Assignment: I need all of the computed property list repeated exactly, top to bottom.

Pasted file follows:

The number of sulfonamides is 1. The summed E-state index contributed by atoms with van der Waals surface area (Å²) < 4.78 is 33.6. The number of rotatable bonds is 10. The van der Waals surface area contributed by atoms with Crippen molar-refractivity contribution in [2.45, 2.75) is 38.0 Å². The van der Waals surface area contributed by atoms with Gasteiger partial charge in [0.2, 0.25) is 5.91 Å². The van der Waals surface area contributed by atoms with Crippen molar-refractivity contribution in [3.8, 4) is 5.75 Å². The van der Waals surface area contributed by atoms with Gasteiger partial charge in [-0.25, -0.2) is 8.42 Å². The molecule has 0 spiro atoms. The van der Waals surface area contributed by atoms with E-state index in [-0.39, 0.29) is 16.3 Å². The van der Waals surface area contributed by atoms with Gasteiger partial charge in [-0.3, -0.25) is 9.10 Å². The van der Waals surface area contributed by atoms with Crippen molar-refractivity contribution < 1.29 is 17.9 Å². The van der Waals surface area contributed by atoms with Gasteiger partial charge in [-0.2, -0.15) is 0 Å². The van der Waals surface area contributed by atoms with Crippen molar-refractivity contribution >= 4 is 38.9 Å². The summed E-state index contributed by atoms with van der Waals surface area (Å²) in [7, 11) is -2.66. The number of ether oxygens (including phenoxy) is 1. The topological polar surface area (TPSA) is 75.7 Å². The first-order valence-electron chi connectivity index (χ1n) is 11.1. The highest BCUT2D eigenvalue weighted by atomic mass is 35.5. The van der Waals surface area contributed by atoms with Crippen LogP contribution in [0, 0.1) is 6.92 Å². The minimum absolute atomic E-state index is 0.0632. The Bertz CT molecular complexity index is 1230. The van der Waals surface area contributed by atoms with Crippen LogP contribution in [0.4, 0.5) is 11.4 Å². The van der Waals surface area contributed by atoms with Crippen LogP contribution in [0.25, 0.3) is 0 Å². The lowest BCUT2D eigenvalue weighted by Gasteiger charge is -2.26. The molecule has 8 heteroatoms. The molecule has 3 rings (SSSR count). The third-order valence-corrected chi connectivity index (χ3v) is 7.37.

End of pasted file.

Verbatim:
The number of sulfonamides is 1. The summed E-state index contributed by atoms with van der Waals surface area (Å²) < 4.78 is 33.6. The number of rotatable bonds is 10. The van der Waals surface area contributed by atoms with Crippen molar-refractivity contribution in [2.45, 2.75) is 38.0 Å². The van der Waals surface area contributed by atoms with Gasteiger partial charge in [0.2, 0.25) is 5.91 Å². The van der Waals surface area contributed by atoms with Crippen molar-refractivity contribution in [3.8, 4) is 5.75 Å². The van der Waals surface area contributed by atoms with Gasteiger partial charge in [-0.25, -0.2) is 8.42 Å². The molecule has 0 spiro atoms. The van der Waals surface area contributed by atoms with E-state index in [-0.39, 0.29) is 16.3 Å². The van der Waals surface area contributed by atoms with Gasteiger partial charge in [-0.3, -0.25) is 9.10 Å². The van der Waals surface area contributed by atoms with Crippen molar-refractivity contribution < 1.29 is 17.9 Å². The van der Waals surface area contributed by atoms with Gasteiger partial charge in [-0.2, -0.15) is 0 Å². The van der Waals surface area contributed by atoms with Crippen molar-refractivity contribution >= 4 is 38.9 Å². The summed E-state index contributed by atoms with van der Waals surface area (Å²) in [7, 11) is -2.66. The number of ether oxygens (including phenoxy) is 1. The topological polar surface area (TPSA) is 75.7 Å². The first-order valence-electron chi connectivity index (χ1n) is 11.1. The highest BCUT2D eigenvalue weighted by atomic mass is 35.5. The van der Waals surface area contributed by atoms with Crippen LogP contribution in [0, 0.1) is 6.92 Å². The minimum absolute atomic E-state index is 0.0632. The Bertz CT molecular complexity index is 1230. The van der Waals surface area contributed by atoms with Crippen LogP contribution in [0.4, 0.5) is 11.4 Å². The van der Waals surface area contributed by atoms with Crippen LogP contribution in [0.25, 0.3) is 0 Å². The lowest BCUT2D eigenvalue weighted by Gasteiger charge is -2.26. The molecule has 8 heteroatoms. The molecule has 3 rings (SSSR count). The third-order valence-corrected chi connectivity index (χ3v) is 7.37.